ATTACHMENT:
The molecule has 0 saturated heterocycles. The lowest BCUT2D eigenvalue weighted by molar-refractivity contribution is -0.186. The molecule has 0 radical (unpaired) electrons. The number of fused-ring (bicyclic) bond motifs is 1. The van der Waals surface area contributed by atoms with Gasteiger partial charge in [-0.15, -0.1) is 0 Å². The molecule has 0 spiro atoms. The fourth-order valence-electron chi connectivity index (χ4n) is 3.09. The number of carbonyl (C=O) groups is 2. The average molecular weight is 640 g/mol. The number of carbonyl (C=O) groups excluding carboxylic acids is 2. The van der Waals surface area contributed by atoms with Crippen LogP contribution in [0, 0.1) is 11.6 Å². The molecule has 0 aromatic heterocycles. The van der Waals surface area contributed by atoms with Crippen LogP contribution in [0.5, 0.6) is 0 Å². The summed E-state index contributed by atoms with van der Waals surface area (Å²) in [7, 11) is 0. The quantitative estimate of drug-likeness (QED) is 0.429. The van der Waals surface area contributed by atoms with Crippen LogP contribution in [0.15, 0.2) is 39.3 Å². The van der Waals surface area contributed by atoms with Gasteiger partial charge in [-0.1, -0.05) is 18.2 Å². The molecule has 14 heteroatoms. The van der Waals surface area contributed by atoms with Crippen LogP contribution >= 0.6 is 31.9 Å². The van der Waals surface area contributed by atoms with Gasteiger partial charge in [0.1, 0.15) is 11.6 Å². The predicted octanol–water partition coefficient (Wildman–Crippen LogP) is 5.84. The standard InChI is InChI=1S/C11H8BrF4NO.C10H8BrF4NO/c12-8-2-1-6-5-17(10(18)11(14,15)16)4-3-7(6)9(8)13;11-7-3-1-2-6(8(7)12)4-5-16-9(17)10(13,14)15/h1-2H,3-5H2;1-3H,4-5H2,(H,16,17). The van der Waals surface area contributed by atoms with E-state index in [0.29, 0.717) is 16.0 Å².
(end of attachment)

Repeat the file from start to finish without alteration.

The molecule has 0 saturated heterocycles. The lowest BCUT2D eigenvalue weighted by molar-refractivity contribution is -0.186. The molecule has 0 radical (unpaired) electrons. The number of fused-ring (bicyclic) bond motifs is 1. The van der Waals surface area contributed by atoms with Gasteiger partial charge in [-0.15, -0.1) is 0 Å². The molecule has 0 spiro atoms. The fourth-order valence-electron chi connectivity index (χ4n) is 3.09. The number of carbonyl (C=O) groups is 2. The average molecular weight is 640 g/mol. The number of carbonyl (C=O) groups excluding carboxylic acids is 2. The van der Waals surface area contributed by atoms with Crippen LogP contribution in [0, 0.1) is 11.6 Å². The molecule has 0 aromatic heterocycles. The van der Waals surface area contributed by atoms with Crippen LogP contribution in [0.5, 0.6) is 0 Å². The summed E-state index contributed by atoms with van der Waals surface area (Å²) in [7, 11) is 0. The quantitative estimate of drug-likeness (QED) is 0.429. The van der Waals surface area contributed by atoms with Crippen LogP contribution in [0.15, 0.2) is 39.3 Å². The van der Waals surface area contributed by atoms with Gasteiger partial charge in [-0.1, -0.05) is 18.2 Å². The molecule has 14 heteroatoms. The van der Waals surface area contributed by atoms with Crippen LogP contribution >= 0.6 is 31.9 Å². The van der Waals surface area contributed by atoms with Gasteiger partial charge in [0.1, 0.15) is 11.6 Å². The predicted octanol–water partition coefficient (Wildman–Crippen LogP) is 5.84. The standard InChI is InChI=1S/C11H8BrF4NO.C10H8BrF4NO/c12-8-2-1-6-5-17(10(18)11(14,15)16)4-3-7(6)9(8)13;11-7-3-1-2-6(8(7)12)4-5-16-9(17)10(13,14)15/h1-2H,3-5H2;1-3H,4-5H2,(H,16,17). The van der Waals surface area contributed by atoms with E-state index in [0.29, 0.717) is 16.0 Å².